Tony Stanton M.D. is an adult and child psychiatrist who has devoted the greater part of his career to directing and consulting with community mental health programs for adults, children, and adolescents. These have included inpatient and outpatient facilities, residential programs and programs for the developmentally disabled. He completed his training in Child Psychiatry at Langley Porter Neuropsychiatric Institute (UCSF) where he continued to serve as a member of the clinical staff (supervising residents and fellows in child psychiatry) until he moved to Washington State in 1989. He is board-certified in adult and child psychiatry. He is particularly interested in the study of developmental neurobiology and the importance of the arts in the maintenance of human integrity.

Lane A Gerber, Ph.D., A.B.P.P. is a graduate of the University of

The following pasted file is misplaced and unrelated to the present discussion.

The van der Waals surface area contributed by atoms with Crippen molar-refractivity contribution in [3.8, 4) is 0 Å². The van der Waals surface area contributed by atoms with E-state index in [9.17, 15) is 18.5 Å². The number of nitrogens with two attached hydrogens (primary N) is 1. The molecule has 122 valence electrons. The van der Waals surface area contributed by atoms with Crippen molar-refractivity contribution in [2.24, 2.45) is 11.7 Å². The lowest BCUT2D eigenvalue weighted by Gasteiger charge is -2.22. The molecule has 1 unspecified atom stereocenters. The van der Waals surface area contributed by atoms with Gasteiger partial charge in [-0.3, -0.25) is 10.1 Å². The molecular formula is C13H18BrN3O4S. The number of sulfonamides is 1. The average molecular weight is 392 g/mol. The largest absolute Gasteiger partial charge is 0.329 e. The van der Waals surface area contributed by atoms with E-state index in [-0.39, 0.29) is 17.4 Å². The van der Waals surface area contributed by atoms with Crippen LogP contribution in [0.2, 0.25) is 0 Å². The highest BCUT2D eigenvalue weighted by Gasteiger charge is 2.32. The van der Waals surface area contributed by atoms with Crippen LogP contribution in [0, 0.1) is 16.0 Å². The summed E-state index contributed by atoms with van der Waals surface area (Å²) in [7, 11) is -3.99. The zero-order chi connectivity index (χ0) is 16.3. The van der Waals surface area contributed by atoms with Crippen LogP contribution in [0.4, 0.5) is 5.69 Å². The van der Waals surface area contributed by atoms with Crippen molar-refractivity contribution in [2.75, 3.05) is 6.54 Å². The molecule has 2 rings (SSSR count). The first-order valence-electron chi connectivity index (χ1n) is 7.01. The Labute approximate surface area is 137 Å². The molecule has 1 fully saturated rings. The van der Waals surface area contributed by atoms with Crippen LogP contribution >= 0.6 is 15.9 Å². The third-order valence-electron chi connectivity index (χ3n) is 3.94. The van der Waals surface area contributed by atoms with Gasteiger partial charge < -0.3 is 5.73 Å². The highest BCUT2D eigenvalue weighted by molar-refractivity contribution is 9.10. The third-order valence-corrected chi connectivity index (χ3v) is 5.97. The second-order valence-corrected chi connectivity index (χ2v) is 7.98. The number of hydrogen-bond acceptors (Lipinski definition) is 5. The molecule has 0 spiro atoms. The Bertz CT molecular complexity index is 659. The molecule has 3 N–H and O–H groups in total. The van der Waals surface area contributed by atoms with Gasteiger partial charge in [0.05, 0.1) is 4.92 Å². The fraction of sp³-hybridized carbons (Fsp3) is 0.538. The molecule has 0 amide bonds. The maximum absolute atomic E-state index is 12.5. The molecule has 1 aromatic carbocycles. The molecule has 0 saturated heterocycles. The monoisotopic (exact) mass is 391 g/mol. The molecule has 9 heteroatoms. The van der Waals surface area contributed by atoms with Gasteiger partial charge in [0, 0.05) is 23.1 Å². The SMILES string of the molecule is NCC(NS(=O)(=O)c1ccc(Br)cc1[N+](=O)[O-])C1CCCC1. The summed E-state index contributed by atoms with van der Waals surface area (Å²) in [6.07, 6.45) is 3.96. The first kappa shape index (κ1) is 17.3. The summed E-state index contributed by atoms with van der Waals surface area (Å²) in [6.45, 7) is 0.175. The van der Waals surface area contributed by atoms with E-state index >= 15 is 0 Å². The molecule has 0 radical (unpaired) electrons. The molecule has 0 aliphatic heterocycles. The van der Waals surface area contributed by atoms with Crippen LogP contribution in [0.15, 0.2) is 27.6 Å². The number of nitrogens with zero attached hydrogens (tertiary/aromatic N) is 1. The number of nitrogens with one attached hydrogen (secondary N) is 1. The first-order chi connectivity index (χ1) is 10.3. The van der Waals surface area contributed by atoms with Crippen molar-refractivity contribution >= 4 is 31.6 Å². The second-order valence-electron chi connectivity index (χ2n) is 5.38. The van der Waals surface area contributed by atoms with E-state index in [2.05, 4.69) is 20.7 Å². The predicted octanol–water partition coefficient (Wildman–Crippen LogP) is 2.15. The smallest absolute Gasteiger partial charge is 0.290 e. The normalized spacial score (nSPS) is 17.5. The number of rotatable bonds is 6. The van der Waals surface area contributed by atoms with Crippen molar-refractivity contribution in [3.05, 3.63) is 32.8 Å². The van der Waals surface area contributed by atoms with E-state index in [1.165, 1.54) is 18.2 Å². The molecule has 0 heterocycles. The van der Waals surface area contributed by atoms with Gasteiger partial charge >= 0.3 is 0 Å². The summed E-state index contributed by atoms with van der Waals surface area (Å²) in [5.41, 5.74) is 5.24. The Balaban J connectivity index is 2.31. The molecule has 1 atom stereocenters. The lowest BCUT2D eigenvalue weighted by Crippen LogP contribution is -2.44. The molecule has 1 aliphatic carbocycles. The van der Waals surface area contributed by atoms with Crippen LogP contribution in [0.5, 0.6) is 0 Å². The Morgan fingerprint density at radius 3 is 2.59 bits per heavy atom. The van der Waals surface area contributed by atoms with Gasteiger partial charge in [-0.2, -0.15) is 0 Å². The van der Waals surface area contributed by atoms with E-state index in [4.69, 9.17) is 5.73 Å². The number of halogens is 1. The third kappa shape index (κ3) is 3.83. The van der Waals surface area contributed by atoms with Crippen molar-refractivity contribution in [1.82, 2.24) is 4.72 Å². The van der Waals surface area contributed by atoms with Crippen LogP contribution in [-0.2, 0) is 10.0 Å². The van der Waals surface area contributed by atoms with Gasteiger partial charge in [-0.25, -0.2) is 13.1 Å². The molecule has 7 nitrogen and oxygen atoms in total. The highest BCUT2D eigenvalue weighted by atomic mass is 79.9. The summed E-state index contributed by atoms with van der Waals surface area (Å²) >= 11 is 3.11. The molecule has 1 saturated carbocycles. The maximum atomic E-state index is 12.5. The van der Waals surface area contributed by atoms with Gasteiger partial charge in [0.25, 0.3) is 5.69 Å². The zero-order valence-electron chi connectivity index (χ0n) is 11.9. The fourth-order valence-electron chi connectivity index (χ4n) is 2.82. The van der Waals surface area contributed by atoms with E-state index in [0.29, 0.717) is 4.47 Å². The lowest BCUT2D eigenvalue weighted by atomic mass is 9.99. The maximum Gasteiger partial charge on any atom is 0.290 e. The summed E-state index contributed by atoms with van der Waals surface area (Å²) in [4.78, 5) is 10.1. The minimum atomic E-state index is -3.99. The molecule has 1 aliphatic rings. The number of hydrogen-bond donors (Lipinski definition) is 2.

Chicago Interdisciplinary Committee on Human Development and the 
Northwest Center for Psychoanalysis.  I maintain a clinical practice in 
psychotherapy and psychoanalysis.  I am an Emeritus Professor of 
Psychology at Seattle University and also Emeritus Clinical Professor of 
Psychiatry and Behavioral Sciences at the University of Washington 
Health Science Center.  l founded the Mental Health Section in the 
Refugee (now International Clinic) at Harborview Hospital, and also am a 
founder of the Psychotherapy Co-operative, a low fee clinic for 
individuals wanting long term psychotherapy. I’ve always been interested 
in the historical, social/political and environmental contexts into